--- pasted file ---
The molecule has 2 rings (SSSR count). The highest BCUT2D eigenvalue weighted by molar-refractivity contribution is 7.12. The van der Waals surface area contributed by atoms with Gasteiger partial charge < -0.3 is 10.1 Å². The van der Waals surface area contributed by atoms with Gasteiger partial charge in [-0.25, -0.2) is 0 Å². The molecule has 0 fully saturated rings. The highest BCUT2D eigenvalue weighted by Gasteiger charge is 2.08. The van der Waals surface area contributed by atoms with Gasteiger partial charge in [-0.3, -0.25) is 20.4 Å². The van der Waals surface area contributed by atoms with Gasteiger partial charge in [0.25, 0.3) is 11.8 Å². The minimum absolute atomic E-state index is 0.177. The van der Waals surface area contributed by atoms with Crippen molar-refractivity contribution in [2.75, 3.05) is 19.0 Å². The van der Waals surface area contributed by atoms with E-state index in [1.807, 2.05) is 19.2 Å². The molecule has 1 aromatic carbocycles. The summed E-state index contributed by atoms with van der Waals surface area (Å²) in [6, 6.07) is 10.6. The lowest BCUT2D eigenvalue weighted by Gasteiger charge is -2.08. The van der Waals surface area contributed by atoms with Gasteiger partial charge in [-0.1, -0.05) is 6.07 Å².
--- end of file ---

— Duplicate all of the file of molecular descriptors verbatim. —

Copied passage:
The molecule has 2 rings (SSSR count). The highest BCUT2D eigenvalue weighted by molar-refractivity contribution is 7.12. The van der Waals surface area contributed by atoms with Gasteiger partial charge < -0.3 is 10.1 Å². The van der Waals surface area contributed by atoms with Gasteiger partial charge in [-0.25, -0.2) is 0 Å². The molecule has 0 fully saturated rings. The highest BCUT2D eigenvalue weighted by Gasteiger charge is 2.08. The van der Waals surface area contributed by atoms with Gasteiger partial charge in [-0.3, -0.25) is 20.4 Å². The van der Waals surface area contributed by atoms with Gasteiger partial charge in [0.25, 0.3) is 11.8 Å². The minimum absolute atomic E-state index is 0.177. The van der Waals surface area contributed by atoms with Crippen molar-refractivity contribution in [2.75, 3.05) is 19.0 Å². The van der Waals surface area contributed by atoms with E-state index in [1.807, 2.05) is 19.2 Å². The molecule has 1 aromatic carbocycles. The summed E-state index contributed by atoms with van der Waals surface area (Å²) in [6, 6.07) is 10.6. The lowest BCUT2D eigenvalue weighted by Gasteiger charge is -2.08. The van der Waals surface area contributed by atoms with Gasteiger partial charge in [-0.1, -0.05) is 6.07 Å².